Adrian Lopera-Valle, Ph.D., is a technical consultant with Scimitar Technical Consulting, Inc. Adrian's research experience allows him to identify and address clear objectives in complex projects, and to communicate efficiently about them.

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Dec 06 2021

Testing with Selenium and Other Automated Frameworks

Testing is an important stage of application development. In most projects, particularly in large ones, this phase can be repetitive and tiring for developers. When done manually, these tasks may introduce human error and decrease efficiency. To address this, automation tools, like Selenium, are used to test key performance indicators (KPI) by following a script. If you are interested in knowing more about Selenium and other automated testing tools, this blog is for you.

In this post, we compare manual and automated testing, compare three popular applications, and show you some of the best practices for test automation using Selenium.

Automated vs. Manual Testing

Browser testing is performed to check the functionality of an application across multiple browsers and operating systems. In manual testing, a quality assurance tester manually evaluates a software by looking for defects, following a test plan. On the other hand, automated testing uses automation frameworks, like Selenium, with scripted steps to perform the tests. The main difference between automated and manual testing is who does the testing itself. While this seems simple to distinguish, it may not always be clear how to choose one over the other. The key differences between these two approaches are:

  • Multiple manual tests take longer in most applications
  • Automation often comes with higher reliability and accuracy as human error is eliminated
  • Manual testing is intuitive and does not require much training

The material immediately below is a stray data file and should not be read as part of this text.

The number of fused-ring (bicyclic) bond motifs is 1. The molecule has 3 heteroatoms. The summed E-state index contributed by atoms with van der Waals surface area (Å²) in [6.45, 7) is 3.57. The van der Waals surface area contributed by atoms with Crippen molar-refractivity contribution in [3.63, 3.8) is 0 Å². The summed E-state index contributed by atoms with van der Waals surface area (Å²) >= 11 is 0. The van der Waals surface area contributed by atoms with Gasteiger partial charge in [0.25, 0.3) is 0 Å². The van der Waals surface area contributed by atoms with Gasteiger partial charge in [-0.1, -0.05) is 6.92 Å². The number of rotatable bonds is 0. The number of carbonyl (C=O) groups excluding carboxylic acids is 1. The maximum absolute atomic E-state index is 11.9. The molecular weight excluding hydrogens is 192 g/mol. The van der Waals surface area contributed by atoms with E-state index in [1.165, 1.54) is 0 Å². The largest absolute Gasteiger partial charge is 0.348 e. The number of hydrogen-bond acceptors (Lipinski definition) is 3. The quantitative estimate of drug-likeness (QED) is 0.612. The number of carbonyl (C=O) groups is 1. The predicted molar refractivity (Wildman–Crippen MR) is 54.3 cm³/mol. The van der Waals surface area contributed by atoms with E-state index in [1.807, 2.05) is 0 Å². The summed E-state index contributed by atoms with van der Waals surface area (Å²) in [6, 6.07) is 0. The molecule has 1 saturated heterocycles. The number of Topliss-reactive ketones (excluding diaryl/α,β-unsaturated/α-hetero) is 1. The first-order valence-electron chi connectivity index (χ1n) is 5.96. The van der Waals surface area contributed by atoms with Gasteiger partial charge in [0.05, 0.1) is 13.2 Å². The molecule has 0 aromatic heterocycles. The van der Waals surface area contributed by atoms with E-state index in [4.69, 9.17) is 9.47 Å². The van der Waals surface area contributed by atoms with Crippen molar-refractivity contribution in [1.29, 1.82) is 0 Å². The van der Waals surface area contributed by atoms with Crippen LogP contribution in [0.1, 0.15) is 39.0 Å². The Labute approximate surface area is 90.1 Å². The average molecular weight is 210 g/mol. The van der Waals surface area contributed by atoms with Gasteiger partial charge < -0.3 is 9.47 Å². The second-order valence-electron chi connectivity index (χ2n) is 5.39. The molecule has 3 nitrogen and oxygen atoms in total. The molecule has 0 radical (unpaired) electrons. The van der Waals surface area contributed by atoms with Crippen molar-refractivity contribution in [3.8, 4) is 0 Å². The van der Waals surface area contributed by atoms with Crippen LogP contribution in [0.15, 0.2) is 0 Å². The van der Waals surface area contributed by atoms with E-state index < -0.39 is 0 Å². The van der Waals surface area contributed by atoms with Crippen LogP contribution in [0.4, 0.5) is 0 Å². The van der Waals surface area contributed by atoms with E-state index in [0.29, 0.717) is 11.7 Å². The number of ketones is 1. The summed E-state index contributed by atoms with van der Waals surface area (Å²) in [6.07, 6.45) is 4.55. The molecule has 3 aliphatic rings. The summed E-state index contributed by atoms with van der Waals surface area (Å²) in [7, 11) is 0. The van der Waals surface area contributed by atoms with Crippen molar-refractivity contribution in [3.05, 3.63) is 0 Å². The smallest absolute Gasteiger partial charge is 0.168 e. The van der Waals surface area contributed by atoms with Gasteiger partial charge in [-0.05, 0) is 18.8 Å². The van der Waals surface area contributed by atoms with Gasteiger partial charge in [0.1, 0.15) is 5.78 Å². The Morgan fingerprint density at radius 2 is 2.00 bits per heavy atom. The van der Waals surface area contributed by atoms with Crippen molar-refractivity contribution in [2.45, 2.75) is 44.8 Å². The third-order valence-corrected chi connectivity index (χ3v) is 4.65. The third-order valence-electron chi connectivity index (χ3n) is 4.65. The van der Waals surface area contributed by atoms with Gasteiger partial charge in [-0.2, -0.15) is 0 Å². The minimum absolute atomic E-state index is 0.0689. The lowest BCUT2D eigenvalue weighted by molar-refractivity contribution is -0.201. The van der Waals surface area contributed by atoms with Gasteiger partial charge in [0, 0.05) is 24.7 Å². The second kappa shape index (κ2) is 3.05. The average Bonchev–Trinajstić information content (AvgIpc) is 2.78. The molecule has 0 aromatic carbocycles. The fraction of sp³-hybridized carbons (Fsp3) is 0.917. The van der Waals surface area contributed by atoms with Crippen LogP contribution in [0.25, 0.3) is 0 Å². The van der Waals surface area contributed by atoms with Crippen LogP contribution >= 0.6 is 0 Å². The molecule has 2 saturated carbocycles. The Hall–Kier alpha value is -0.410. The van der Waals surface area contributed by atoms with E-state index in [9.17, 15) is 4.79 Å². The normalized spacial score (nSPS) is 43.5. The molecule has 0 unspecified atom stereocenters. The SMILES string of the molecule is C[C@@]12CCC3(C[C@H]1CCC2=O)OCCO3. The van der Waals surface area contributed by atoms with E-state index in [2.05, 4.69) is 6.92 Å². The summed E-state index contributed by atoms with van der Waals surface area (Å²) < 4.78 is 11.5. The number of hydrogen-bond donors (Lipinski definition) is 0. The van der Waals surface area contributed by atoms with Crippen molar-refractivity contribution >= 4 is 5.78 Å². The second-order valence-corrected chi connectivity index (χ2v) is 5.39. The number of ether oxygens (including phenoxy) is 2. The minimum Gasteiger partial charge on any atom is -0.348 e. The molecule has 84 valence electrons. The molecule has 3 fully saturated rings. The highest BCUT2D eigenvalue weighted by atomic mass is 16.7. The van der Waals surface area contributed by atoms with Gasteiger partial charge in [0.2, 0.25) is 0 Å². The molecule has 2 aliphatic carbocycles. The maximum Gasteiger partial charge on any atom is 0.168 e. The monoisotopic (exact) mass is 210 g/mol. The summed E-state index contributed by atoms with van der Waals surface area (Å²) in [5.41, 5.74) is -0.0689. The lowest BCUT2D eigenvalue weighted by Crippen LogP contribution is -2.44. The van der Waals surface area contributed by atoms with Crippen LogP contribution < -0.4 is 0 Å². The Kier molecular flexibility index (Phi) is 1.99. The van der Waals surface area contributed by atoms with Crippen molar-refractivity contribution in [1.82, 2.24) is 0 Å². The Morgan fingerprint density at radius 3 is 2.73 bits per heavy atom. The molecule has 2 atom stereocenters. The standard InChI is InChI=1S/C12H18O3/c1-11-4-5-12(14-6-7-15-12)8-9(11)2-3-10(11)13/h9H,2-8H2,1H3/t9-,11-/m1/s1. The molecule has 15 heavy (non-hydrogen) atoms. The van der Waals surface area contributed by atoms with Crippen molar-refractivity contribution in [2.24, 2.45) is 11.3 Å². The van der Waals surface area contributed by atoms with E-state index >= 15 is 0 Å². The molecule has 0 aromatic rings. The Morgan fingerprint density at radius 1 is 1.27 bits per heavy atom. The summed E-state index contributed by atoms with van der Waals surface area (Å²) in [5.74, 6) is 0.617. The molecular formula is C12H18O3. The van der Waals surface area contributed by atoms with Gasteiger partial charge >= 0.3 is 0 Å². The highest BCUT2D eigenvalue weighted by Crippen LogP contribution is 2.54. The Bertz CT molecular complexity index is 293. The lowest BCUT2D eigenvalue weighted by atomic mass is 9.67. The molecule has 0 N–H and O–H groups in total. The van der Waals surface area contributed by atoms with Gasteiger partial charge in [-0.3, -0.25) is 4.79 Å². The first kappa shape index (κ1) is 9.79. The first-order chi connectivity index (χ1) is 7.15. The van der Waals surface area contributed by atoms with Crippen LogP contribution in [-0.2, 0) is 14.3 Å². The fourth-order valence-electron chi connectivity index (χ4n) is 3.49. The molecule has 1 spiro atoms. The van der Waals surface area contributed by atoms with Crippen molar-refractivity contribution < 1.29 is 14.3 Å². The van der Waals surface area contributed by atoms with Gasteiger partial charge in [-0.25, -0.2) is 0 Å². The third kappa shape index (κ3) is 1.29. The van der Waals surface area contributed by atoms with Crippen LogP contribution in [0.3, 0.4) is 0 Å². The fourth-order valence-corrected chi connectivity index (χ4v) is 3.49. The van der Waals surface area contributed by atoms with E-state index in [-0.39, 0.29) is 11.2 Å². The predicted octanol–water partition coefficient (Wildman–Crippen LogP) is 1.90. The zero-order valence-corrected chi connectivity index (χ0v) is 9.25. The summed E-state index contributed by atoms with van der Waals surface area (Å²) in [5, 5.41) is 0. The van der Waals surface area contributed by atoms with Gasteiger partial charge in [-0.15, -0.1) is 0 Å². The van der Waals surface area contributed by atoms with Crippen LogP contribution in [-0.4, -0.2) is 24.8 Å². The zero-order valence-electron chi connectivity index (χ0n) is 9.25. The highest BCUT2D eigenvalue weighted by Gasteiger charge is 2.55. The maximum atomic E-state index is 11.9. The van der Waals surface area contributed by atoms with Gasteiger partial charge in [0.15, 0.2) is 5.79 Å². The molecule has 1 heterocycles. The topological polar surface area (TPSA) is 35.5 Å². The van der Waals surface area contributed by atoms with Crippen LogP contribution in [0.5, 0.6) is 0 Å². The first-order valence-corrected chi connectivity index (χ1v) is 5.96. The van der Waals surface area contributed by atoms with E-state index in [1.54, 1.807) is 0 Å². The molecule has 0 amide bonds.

• The initial investment of automated testing may be higher, although the return on the investment is often also higher
  • Exploratory tasks can only be done with manual testing, while automated testing is more effective for other performance testing tasks (load testing, stress testing, soak testing, etc)
  • Manual testing continues to be better for user interface projects
  • Manual testing may fit small projects, where testing is done once or twice

Introduction to Selenium Tools

Selenium is an open-source suite of tools for the automation of web browsers. It can be used to accelerate testing by providing users with an interface to write Selenium test scripts using languages like PHP, Python, and C#. Users can develop their own automated tests for different operating system and browser combinations. Selenium is highly adaptable, customizable, and compatible with existing browsers, testing frameworks, and operating systems, which makes it one of the most popular test automation tools on the market.

Selenium is composed of different projects, each of them offering different features for testing. The main projects of the Selenium “ecosystem” are:

  • WebDriver runs tests based on application programming interfaces (APIs) to control browsers. The tests are done with APIs of the browser, and not the WebDriver API, therefore the application is tested under highly realistic conditions. For example, in this paper, the authors created a data-driven framework to perform an automated test for email login using Selenium WebDriver.
  • Integrated development environment (IDE) is a tool to create full Selenium test cases, where the user's actions in the browser (Chrome and Firefox) are recorded and translated into Selenium commands. This project is considered to be the most efficient way to develop test cases because it is easy to use, saves time, and allows the user to learn Selenium script syntax.
  • Grid supports testing on multiple combinations of browsers and operating systems. This tool allows for test cases developed on WebDriver in a local end to be executed in a remote end.
  • Remote control (RC or Selenium 1) was the main Selenium project before WebDriver and others were introduced. While it is hardly used and no longer supported, it can still be used to write complex test cases.